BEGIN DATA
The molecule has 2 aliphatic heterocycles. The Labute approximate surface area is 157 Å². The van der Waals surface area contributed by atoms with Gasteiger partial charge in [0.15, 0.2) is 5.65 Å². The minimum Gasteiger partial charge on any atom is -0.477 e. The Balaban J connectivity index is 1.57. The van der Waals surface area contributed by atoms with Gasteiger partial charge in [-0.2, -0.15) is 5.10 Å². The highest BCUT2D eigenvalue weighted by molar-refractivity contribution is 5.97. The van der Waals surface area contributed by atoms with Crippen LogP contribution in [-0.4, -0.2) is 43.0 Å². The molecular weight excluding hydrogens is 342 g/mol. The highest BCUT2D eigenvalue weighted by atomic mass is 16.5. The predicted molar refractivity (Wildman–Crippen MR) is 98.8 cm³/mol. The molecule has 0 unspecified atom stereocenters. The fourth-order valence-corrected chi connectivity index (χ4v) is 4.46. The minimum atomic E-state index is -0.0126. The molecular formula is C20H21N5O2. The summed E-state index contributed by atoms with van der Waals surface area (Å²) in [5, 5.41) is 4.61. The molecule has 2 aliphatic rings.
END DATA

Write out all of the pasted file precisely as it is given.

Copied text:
The molecule has 2 aliphatic heterocycles. The Labute approximate surface area is 157 Å². The van der Waals surface area contributed by atoms with Gasteiger partial charge in [0.15, 0.2) is 5.65 Å². The minimum Gasteiger partial charge on any atom is -0.477 e. The Balaban J connectivity index is 1.57. The van der Waals surface area contributed by atoms with Gasteiger partial charge in [-0.2, -0.15) is 5.10 Å². The highest BCUT2D eigenvalue weighted by molar-refractivity contribution is 5.97. The van der Waals surface area contributed by atoms with Crippen LogP contribution in [-0.4, -0.2) is 43.0 Å². The molecular weight excluding hydrogens is 342 g/mol. The highest BCUT2D eigenvalue weighted by atomic mass is 16.5. The predicted molar refractivity (Wildman–Crippen MR) is 98.8 cm³/mol. The molecule has 0 unspecified atom stereocenters. The fourth-order valence-corrected chi connectivity index (χ4v) is 4.46. The minimum atomic E-state index is -0.0126. The molecular formula is C20H21N5O2. The summed E-state index contributed by atoms with van der Waals surface area (Å²) in [5, 5.41) is 4.61. The molecule has 2 aliphatic rings.